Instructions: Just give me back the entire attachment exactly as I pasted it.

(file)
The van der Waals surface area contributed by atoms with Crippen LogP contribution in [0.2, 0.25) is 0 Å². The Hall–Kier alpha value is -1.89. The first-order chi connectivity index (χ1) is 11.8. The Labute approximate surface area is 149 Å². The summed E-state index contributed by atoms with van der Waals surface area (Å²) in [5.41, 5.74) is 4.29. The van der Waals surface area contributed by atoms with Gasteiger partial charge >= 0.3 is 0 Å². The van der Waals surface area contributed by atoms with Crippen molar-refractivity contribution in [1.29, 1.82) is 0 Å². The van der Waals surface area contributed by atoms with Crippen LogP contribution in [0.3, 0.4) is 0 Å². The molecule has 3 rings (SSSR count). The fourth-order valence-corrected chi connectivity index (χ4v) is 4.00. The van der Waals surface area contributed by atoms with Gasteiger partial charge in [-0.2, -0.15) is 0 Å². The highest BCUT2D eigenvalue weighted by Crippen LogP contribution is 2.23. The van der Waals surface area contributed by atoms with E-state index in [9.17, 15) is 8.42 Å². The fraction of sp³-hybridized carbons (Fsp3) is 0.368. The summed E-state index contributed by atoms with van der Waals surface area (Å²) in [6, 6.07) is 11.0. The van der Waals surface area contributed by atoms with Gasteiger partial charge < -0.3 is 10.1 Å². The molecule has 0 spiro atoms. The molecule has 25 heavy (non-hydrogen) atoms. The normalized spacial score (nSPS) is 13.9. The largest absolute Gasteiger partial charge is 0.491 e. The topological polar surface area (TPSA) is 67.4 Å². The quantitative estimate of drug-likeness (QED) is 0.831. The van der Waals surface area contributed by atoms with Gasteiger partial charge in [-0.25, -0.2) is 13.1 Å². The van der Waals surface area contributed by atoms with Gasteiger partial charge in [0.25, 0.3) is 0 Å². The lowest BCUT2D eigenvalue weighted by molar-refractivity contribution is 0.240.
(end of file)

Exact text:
The van der Waals surface area contributed by atoms with Crippen LogP contribution in [0.2, 0.25) is 0 Å². The Hall–Kier alpha value is -1.89. The first-order chi connectivity index (χ1) is 11.8. The Labute approximate surface area is 149 Å². The summed E-state index contributed by atoms with van der Waals surface area (Å²) in [5.41, 5.74) is 4.29. The van der Waals surface area contributed by atoms with Gasteiger partial charge >= 0.3 is 0 Å². The van der Waals surface area contributed by atoms with Crippen molar-refractivity contribution in [1.29, 1.82) is 0 Å². The van der Waals surface area contributed by atoms with Crippen LogP contribution in [0.3, 0.4) is 0 Å². The molecule has 3 rings (SSSR count). The fourth-order valence-corrected chi connectivity index (χ4v) is 4.00. The van der Waals surface area contributed by atoms with Gasteiger partial charge in [-0.2, -0.15) is 0 Å². The highest BCUT2D eigenvalue weighted by Crippen LogP contribution is 2.23. The van der Waals surface area contributed by atoms with E-state index in [9.17, 15) is 8.42 Å². The fraction of sp³-hybridized carbons (Fsp3) is 0.368. The summed E-state index contributed by atoms with van der Waals surface area (Å²) in [6, 6.07) is 11.0. The van der Waals surface area contributed by atoms with Gasteiger partial charge < -0.3 is 10.1 Å². The molecule has 0 spiro atoms. The molecule has 25 heavy (non-hydrogen) atoms. The normalized spacial score (nSPS) is 13.9. The largest absolute Gasteiger partial charge is 0.491 e. The topological polar surface area (TPSA) is 67.4 Å². The quantitative estimate of drug-likeness (QED) is 0.831. The van der Waals surface area contributed by atoms with Gasteiger partial charge in [-0.25, -0.2) is 13.1 Å². The van der Waals surface area contributed by atoms with Gasteiger partial charge in [0.25, 0.3) is 0 Å². The lowest BCUT2D eigenvalue weighted by molar-refractivity contribution is 0.240.